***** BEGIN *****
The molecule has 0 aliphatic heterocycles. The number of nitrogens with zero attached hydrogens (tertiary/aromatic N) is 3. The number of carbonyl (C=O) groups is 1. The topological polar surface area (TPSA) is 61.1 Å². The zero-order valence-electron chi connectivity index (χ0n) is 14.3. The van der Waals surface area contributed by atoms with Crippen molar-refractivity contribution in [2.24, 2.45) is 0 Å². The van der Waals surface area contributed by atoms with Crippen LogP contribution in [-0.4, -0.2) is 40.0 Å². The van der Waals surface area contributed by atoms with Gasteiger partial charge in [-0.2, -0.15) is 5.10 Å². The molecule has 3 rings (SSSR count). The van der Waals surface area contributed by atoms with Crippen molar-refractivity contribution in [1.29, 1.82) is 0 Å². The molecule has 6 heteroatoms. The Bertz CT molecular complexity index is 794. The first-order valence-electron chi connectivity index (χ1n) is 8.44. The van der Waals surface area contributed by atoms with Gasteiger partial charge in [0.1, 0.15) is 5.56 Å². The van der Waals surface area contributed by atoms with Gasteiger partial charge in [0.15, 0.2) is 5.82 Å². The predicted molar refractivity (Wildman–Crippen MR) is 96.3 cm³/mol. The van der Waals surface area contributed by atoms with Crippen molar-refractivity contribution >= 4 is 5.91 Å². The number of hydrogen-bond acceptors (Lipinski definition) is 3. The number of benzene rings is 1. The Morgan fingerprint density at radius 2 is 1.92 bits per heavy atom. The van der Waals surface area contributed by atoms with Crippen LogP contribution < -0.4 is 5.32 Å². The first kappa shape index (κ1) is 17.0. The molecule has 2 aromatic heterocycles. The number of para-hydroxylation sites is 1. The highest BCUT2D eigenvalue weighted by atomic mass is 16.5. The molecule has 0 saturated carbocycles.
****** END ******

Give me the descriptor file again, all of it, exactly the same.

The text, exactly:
The molecule has 0 aliphatic heterocycles. The number of nitrogens with zero attached hydrogens (tertiary/aromatic N) is 3. The number of carbonyl (C=O) groups is 1. The topological polar surface area (TPSA) is 61.1 Å². The zero-order valence-electron chi connectivity index (χ0n) is 14.3. The van der Waals surface area contributed by atoms with Crippen molar-refractivity contribution in [2.24, 2.45) is 0 Å². The van der Waals surface area contributed by atoms with Crippen LogP contribution in [-0.4, -0.2) is 40.0 Å². The van der Waals surface area contributed by atoms with Gasteiger partial charge in [-0.2, -0.15) is 5.10 Å². The molecule has 3 rings (SSSR count). The van der Waals surface area contributed by atoms with Crippen molar-refractivity contribution in [1.29, 1.82) is 0 Å². The molecule has 6 heteroatoms. The Bertz CT molecular complexity index is 794. The first-order valence-electron chi connectivity index (χ1n) is 8.44. The van der Waals surface area contributed by atoms with Gasteiger partial charge in [0.1, 0.15) is 5.56 Å². The van der Waals surface area contributed by atoms with Gasteiger partial charge in [0.15, 0.2) is 5.82 Å². The predicted molar refractivity (Wildman–Crippen MR) is 96.3 cm³/mol. The van der Waals surface area contributed by atoms with Crippen molar-refractivity contribution >= 4 is 5.91 Å². The number of hydrogen-bond acceptors (Lipinski definition) is 3. The number of benzene rings is 1. The Morgan fingerprint density at radius 2 is 1.92 bits per heavy atom. The van der Waals surface area contributed by atoms with Crippen LogP contribution < -0.4 is 5.32 Å². The first kappa shape index (κ1) is 17.0. The molecule has 2 aromatic heterocycles. The number of para-hydroxylation sites is 1. The highest BCUT2D eigenvalue weighted by atomic mass is 16.5. The molecule has 0 saturated carbocycles.